Teachers prepare for strike action
5:30am Wednesday 12th March 2014 in By Mike Benke, @Michael_Benke
PARENTS and pupils are facing a day of disruption later this month as one of the leading teachers’ unions have called a national strike.
The National Union of Teachers are in a long running dispute with the Government over pay and conditions, in what they say is a battle for the future of education.
As a result, schools in the town are preparing for the action, which will take place on March 26, with some already announcing they will not be open for the day as they will not be able to provide adequate cover.
Isambard School has about 30 members of staff in the union, amounting to almost half of its teaching staff, so have already sent out a letter to parents saying they will not be open for the day.
Youngsters in Years 7, 8 and 9 at Lydiard Park Academy have also been told not to come in if the strike goes ahead while Kings-down School have asked parents to name a place of safety their child can go to in case the school has to close at the last minute because of the industrial action.
Teachers are not obliged to tell their employers whether they are on strike until the day, while teachers in other unions have been told not to provide cover and supply teachers are not available on that day.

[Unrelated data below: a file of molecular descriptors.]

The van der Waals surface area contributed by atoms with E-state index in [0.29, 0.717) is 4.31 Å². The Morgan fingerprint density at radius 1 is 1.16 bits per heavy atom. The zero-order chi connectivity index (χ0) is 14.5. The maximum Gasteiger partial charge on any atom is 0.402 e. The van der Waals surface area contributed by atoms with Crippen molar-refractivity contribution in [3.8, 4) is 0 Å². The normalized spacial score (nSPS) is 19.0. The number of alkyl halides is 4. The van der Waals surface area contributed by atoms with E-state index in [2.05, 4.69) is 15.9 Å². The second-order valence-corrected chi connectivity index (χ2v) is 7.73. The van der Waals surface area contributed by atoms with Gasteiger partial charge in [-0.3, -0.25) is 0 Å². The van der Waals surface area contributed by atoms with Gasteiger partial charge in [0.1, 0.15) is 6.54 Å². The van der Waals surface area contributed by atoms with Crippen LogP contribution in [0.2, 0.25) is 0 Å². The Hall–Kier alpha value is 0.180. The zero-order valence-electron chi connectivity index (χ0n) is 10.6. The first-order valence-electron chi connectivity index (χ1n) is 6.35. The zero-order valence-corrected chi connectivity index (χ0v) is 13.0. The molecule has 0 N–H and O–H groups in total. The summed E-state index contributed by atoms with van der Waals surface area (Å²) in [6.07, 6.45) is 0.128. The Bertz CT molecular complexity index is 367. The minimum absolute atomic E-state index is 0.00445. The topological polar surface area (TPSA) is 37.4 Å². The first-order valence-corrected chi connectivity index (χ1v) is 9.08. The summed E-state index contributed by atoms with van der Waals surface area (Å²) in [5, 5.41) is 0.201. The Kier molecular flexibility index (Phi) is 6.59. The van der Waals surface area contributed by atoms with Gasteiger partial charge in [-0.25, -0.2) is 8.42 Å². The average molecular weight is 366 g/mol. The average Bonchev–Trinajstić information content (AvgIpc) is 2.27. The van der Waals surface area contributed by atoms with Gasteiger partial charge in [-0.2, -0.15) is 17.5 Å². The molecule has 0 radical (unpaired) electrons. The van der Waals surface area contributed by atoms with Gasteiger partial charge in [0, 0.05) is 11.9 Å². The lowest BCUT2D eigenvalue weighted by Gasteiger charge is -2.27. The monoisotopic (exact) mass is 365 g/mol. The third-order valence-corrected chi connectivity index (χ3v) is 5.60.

Swindon Council are unlikely to know whether primary schools will be open or closed until shortly before the strike date.
Union leaders are in talks with the Government so the strike may be called off but say they are tired of what appears to be a campaign against the teaching profession.
Nina Franklin, the NUT South West Regional Officer, said: “We are taking action because of the Government’s continuing onslaught on our pay and conditions.
“It is action which is being taken reluctantly as always and there are talks taking place but Michael Gove has said they cannot be about the policies, only their implementation.
“This is not just about us but the education for everyone’s children. We know that 60 per cent of teachers leave the profession within the first five years which, if it continues, will leave a shortage not only of staff but also of experience.
“The Government’s review showed that the average working week in the teaching profession is ridiculous so we want help to reduce the workload.”
Keep up to date on all the schools which will affected by the closure on this website.
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